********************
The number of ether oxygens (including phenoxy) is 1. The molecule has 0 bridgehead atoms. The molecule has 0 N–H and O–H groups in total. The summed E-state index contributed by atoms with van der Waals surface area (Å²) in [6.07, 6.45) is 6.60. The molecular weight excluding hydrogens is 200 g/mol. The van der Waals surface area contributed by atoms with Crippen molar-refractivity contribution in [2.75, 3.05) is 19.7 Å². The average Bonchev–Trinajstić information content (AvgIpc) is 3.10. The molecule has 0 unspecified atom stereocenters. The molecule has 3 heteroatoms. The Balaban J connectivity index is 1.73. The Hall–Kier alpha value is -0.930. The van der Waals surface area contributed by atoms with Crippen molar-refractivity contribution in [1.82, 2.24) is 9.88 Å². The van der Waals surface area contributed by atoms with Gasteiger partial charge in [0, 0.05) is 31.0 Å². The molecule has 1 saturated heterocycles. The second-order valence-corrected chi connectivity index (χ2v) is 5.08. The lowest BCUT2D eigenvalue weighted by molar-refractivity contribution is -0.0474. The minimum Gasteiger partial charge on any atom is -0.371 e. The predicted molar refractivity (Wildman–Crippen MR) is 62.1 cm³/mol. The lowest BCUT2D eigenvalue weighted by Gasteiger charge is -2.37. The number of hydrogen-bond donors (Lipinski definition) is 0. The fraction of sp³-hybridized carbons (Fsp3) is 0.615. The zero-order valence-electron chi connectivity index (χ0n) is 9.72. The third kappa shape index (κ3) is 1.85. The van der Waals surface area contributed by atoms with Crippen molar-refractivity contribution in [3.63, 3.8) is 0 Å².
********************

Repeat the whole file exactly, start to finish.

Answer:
The number of ether oxygens (including phenoxy) is 1. The molecule has 0 bridgehead atoms. The molecule has 0 N–H and O–H groups in total. The summed E-state index contributed by atoms with van der Waals surface area (Å²) in [6.07, 6.45) is 6.60. The molecular weight excluding hydrogens is 200 g/mol. The van der Waals surface area contributed by atoms with Crippen molar-refractivity contribution in [2.75, 3.05) is 19.7 Å². The average Bonchev–Trinajstić information content (AvgIpc) is 3.10. The molecule has 0 unspecified atom stereocenters. The molecule has 3 heteroatoms. The Balaban J connectivity index is 1.73. The Hall–Kier alpha value is -0.930. The van der Waals surface area contributed by atoms with Crippen molar-refractivity contribution in [1.82, 2.24) is 9.88 Å². The van der Waals surface area contributed by atoms with Gasteiger partial charge in [0, 0.05) is 31.0 Å². The molecule has 1 saturated heterocycles. The second-order valence-corrected chi connectivity index (χ2v) is 5.08. The lowest BCUT2D eigenvalue weighted by molar-refractivity contribution is -0.0474. The minimum Gasteiger partial charge on any atom is -0.371 e. The predicted molar refractivity (Wildman–Crippen MR) is 62.1 cm³/mol. The lowest BCUT2D eigenvalue weighted by Gasteiger charge is -2.37. The number of hydrogen-bond donors (Lipinski definition) is 0. The fraction of sp³-hybridized carbons (Fsp3) is 0.615. The zero-order valence-electron chi connectivity index (χ0n) is 9.72. The third kappa shape index (κ3) is 1.85. The van der Waals surface area contributed by atoms with Crippen molar-refractivity contribution in [3.63, 3.8) is 0 Å².